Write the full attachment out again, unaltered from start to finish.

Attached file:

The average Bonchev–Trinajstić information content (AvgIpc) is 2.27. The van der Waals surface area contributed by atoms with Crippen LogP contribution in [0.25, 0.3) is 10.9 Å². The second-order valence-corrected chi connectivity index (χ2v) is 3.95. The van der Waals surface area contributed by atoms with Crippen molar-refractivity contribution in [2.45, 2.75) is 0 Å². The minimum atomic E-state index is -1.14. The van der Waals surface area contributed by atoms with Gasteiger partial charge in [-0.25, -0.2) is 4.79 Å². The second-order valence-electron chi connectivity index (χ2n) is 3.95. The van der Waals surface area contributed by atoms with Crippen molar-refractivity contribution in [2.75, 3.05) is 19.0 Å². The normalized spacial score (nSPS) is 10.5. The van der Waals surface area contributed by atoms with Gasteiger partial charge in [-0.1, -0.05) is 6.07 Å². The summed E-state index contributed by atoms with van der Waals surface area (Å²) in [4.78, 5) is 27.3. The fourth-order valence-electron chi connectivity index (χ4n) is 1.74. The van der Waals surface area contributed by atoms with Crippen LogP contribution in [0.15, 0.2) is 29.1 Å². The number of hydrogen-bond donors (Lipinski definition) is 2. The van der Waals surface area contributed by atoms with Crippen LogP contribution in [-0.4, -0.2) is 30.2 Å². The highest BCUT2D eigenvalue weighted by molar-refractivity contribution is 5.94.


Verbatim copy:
The average Bonchev–Trinajstić information content (AvgIpc) is 2.27. The van der Waals surface area contributed by atoms with Crippen LogP contribution in [0.25, 0.3) is 10.9 Å². The second-order valence-corrected chi connectivity index (χ2v) is 3.95. The van der Waals surface area contributed by atoms with Crippen molar-refractivity contribution in [2.45, 2.75) is 0 Å². The minimum atomic E-state index is -1.14. The van der Waals surface area contributed by atoms with Gasteiger partial charge in [-0.25, -0.2) is 4.79 Å². The second-order valence-electron chi connectivity index (χ2n) is 3.95. The van der Waals surface area contributed by atoms with Crippen molar-refractivity contribution in [2.75, 3.05) is 19.0 Å². The normalized spacial score (nSPS) is 10.5. The van der Waals surface area contributed by atoms with Gasteiger partial charge in [-0.1, -0.05) is 6.07 Å². The summed E-state index contributed by atoms with van der Waals surface area (Å²) in [4.78, 5) is 27.3. The fourth-order valence-electron chi connectivity index (χ4n) is 1.74. The van der Waals surface area contributed by atoms with Crippen LogP contribution in [0.15, 0.2) is 29.1 Å². The number of hydrogen-bond donors (Lipinski definition) is 2. The van der Waals surface area contributed by atoms with Crippen LogP contribution in [-0.4, -0.2) is 30.2 Å². The highest BCUT2D eigenvalue weighted by molar-refractivity contribution is 5.94.